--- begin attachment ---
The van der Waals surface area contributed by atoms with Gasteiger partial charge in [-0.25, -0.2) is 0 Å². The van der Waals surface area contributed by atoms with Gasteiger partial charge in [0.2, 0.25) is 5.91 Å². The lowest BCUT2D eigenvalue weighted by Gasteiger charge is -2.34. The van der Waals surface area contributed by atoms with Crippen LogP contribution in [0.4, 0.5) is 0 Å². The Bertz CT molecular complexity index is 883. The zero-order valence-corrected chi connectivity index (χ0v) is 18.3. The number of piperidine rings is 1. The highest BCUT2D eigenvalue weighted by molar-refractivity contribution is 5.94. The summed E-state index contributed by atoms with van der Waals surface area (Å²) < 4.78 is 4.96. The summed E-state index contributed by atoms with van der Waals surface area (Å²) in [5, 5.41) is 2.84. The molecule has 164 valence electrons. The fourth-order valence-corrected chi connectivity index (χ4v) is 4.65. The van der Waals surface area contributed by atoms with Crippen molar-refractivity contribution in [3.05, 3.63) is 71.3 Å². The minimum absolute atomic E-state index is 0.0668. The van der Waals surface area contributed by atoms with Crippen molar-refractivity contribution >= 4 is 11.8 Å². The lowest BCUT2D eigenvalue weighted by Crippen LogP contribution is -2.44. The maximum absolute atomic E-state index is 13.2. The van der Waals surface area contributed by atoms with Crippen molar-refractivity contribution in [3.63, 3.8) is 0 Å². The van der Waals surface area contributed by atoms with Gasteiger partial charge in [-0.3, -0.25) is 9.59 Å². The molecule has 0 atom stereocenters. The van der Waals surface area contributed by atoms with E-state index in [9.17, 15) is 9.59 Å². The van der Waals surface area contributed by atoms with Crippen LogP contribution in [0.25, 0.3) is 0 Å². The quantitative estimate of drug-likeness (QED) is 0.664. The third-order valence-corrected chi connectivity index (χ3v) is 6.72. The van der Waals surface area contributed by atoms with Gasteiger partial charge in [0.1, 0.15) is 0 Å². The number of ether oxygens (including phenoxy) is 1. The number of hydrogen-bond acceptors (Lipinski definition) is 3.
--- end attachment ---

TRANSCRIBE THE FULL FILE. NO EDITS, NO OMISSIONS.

The van der Waals surface area contributed by atoms with Gasteiger partial charge in [-0.25, -0.2) is 0 Å². The van der Waals surface area contributed by atoms with Gasteiger partial charge in [0.2, 0.25) is 5.91 Å². The lowest BCUT2D eigenvalue weighted by Gasteiger charge is -2.34. The van der Waals surface area contributed by atoms with Crippen LogP contribution in [0.4, 0.5) is 0 Å². The Bertz CT molecular complexity index is 883. The zero-order valence-corrected chi connectivity index (χ0v) is 18.3. The number of piperidine rings is 1. The highest BCUT2D eigenvalue weighted by molar-refractivity contribution is 5.94. The summed E-state index contributed by atoms with van der Waals surface area (Å²) < 4.78 is 4.96. The summed E-state index contributed by atoms with van der Waals surface area (Å²) in [5, 5.41) is 2.84. The molecule has 164 valence electrons. The fourth-order valence-corrected chi connectivity index (χ4v) is 4.65. The van der Waals surface area contributed by atoms with Crippen molar-refractivity contribution in [3.05, 3.63) is 71.3 Å². The minimum absolute atomic E-state index is 0.0668. The van der Waals surface area contributed by atoms with Crippen molar-refractivity contribution >= 4 is 11.8 Å². The lowest BCUT2D eigenvalue weighted by Crippen LogP contribution is -2.44. The maximum absolute atomic E-state index is 13.2. The van der Waals surface area contributed by atoms with Crippen molar-refractivity contribution in [3.63, 3.8) is 0 Å². The van der Waals surface area contributed by atoms with Gasteiger partial charge in [-0.3, -0.25) is 9.59 Å². The molecule has 0 atom stereocenters. The van der Waals surface area contributed by atoms with E-state index in [9.17, 15) is 9.59 Å². The van der Waals surface area contributed by atoms with Crippen LogP contribution in [0.25, 0.3) is 0 Å². The quantitative estimate of drug-likeness (QED) is 0.664. The third-order valence-corrected chi connectivity index (χ3v) is 6.72. The van der Waals surface area contributed by atoms with Gasteiger partial charge in [0.1, 0.15) is 0 Å². The number of ether oxygens (including phenoxy) is 1. The number of hydrogen-bond acceptors (Lipinski definition) is 3.